# Walking over a N branching tree

The aim of this code, written in Python3.6, was to write a function that will non-recursively walk over a N-branching tree structure.

It works by using a list of indices that keep track of visited nodes and by retracing prior steps when a tree branch ends. The function non_recurs visits nodes top down left to right (as far as I can tell).

non-recurs allows the caller to provide a function to the func argument which will be applied to to each node. The end_only argument will determine if the supplied function will be applied to all nodes (end_only=False) or only nodes at the end of branches (end_only=True).

1st I would like to know if this attempt is actually capable of walking over N-branching trees and 2nd I would like to know what you think about my implementation.

NOTE: There are two sections to my code below. The first is to generate N-branching trees and is not the focus of this code review. But is required to generate my demonstrated output

EDIT

1. I added IndexError to the except of the try block

tree generation code

from itertools import product

# CODE to create test tree's for walking
def assign(tree, idx, value):
new_idx = idx[:]
assignment_idx = new_idx.pop()
ref = tree
for i in new_idx:
ref = ref[i]
ref[assignment_idx] = value
return tree

def n_branch_tree(height, branches):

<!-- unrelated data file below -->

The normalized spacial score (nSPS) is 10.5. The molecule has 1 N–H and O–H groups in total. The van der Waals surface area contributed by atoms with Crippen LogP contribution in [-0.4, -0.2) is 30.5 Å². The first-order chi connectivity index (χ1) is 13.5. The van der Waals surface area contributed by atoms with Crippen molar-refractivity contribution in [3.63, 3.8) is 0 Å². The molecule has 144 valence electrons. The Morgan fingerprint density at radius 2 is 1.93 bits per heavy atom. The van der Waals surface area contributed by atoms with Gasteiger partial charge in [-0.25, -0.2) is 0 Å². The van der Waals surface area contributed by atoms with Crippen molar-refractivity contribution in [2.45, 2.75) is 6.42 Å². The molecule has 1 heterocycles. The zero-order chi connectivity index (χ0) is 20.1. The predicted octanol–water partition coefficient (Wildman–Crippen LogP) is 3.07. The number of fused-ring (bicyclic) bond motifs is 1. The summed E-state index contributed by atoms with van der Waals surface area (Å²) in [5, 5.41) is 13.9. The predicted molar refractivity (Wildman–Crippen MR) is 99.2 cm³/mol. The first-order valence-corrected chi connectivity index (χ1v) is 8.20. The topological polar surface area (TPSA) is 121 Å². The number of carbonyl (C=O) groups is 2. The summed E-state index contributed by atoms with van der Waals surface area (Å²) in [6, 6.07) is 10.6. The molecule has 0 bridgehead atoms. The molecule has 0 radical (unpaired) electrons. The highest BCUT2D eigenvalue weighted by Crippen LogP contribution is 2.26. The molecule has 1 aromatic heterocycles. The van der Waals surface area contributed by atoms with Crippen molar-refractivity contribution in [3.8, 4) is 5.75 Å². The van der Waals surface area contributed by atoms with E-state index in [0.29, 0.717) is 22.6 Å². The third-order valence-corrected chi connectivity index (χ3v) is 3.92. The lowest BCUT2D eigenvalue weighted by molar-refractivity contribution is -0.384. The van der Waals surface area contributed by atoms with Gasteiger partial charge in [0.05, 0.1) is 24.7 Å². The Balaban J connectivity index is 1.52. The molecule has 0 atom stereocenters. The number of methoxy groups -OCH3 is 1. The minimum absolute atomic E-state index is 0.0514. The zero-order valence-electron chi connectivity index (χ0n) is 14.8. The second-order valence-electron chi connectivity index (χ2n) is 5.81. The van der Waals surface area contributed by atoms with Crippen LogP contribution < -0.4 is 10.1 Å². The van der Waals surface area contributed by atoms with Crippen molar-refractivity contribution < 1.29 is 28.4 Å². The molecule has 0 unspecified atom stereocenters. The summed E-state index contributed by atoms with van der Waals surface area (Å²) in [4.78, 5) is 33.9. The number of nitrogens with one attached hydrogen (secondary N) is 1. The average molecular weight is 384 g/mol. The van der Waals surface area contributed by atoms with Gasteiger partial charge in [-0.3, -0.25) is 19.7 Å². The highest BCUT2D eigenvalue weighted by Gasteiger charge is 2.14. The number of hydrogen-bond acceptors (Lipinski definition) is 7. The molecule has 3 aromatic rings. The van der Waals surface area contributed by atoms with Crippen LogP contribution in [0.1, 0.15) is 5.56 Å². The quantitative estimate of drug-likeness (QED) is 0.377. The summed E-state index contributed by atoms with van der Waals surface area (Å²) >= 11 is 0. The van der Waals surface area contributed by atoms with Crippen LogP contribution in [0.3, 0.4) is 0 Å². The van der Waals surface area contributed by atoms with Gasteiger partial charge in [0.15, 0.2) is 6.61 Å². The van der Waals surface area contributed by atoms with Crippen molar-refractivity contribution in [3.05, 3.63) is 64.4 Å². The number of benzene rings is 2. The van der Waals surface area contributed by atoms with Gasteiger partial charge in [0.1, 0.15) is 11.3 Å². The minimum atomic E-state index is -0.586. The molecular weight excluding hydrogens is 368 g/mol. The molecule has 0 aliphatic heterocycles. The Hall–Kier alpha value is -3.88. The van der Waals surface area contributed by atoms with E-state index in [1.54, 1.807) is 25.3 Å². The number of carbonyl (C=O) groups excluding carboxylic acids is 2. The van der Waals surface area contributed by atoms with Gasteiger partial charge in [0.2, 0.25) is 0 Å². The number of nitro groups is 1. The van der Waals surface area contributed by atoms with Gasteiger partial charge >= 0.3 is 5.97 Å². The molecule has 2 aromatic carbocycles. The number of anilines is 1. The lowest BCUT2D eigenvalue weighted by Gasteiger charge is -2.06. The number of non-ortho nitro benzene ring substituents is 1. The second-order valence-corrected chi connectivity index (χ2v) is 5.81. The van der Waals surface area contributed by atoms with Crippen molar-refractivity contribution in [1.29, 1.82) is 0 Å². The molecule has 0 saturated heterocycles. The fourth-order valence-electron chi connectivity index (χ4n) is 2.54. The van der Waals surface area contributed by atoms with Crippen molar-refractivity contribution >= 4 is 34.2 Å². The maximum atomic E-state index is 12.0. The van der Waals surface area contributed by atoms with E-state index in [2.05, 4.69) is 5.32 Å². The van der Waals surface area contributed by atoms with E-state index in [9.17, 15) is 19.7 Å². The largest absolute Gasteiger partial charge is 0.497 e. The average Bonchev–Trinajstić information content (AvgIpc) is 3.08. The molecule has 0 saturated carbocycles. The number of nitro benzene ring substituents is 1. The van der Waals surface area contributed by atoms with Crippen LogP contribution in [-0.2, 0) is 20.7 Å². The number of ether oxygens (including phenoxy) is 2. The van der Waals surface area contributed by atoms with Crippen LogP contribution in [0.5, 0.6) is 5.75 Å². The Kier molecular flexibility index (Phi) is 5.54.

idx = ([i] for i in range(branches))
tree = list(range(branches))
count = 0
node = 0
while count < height:
for i in idx:
# mutates tree
assign(tree, list(i), list(range(node, node+branches)))
node += branches
count += 1
idx = product(range(branches), repeat=count)
return tree


tree walk code

# Code to walk over tree

def walk(tree, idx):
"""Return tree node at provided index

args:
tree: tree to index
idx: index of desired node

returns: node
"""
for i in idx:
tree = tree[i]
return tree

def non_recurs(tree, func=print, branches=2, end_only=True, ):
"""Non-recursively walk n-branching tree

args:
tree: n-branching tree
func: function that takes tree node as first argument
branches: The number of branches each node has
end_only: Default is True. When  True will only apply func to
end nodes. When False will apply func to all Nodes

"""
branches = branches - 1  # Because index's start at 0
idx = 
node = None
while True:
# print(idx)
try:
node = walk(tree, idx)
except (TypeError, IndexError):
# Could not find node at index
try:
# Walk back up tree until a node has not
# been fully explored
while idx[-1] == branches:
idx.pop()
except IndexError:
# Means all nodes in index have been fully explored
break

# Increase index if current index is under node branch limit
if idx[-1] < branches:
idx[-1] += 1

# Apply func to end node
if end_only and node:
func(node)
node = None
else:
idx.append(0)

# Apply func to all nodes